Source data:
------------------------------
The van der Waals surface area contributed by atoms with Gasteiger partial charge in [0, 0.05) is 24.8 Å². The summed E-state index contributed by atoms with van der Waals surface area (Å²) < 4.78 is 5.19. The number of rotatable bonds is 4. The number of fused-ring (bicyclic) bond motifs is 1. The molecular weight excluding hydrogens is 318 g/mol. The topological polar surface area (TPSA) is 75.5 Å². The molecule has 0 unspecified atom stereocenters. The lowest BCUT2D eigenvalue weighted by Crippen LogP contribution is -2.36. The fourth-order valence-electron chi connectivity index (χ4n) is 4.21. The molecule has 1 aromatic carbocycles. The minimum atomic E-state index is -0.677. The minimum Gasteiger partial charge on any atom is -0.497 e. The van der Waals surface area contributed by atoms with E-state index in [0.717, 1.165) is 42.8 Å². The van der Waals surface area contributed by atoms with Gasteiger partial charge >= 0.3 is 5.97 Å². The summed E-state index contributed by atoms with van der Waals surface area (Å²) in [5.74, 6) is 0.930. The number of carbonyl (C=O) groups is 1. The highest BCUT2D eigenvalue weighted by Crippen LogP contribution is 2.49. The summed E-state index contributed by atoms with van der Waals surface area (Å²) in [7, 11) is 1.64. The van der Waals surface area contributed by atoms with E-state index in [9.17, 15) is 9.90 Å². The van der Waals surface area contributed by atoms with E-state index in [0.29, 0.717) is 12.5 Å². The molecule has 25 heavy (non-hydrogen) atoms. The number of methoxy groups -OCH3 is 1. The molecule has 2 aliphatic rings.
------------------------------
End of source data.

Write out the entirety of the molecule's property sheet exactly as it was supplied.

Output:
The van der Waals surface area contributed by atoms with Gasteiger partial charge in [0, 0.05) is 24.8 Å². The summed E-state index contributed by atoms with van der Waals surface area (Å²) < 4.78 is 5.19. The number of rotatable bonds is 4. The number of fused-ring (bicyclic) bond motifs is 1. The molecular weight excluding hydrogens is 318 g/mol. The topological polar surface area (TPSA) is 75.5 Å². The molecule has 0 unspecified atom stereocenters. The lowest BCUT2D eigenvalue weighted by Crippen LogP contribution is -2.36. The fourth-order valence-electron chi connectivity index (χ4n) is 4.21. The molecule has 1 aromatic carbocycles. The minimum atomic E-state index is -0.677. The minimum Gasteiger partial charge on any atom is -0.497 e. The van der Waals surface area contributed by atoms with E-state index in [0.717, 1.165) is 42.8 Å². The van der Waals surface area contributed by atoms with Gasteiger partial charge >= 0.3 is 5.97 Å². The summed E-state index contributed by atoms with van der Waals surface area (Å²) in [5.74, 6) is 0.930. The number of carbonyl (C=O) groups is 1. The highest BCUT2D eigenvalue weighted by Crippen LogP contribution is 2.49. The summed E-state index contributed by atoms with van der Waals surface area (Å²) in [7, 11) is 1.64. The van der Waals surface area contributed by atoms with E-state index in [9.17, 15) is 9.90 Å². The van der Waals surface area contributed by atoms with E-state index in [0.29, 0.717) is 12.5 Å². The molecule has 25 heavy (non-hydrogen) atoms. The number of methoxy groups -OCH3 is 1. The molecule has 2 aliphatic rings.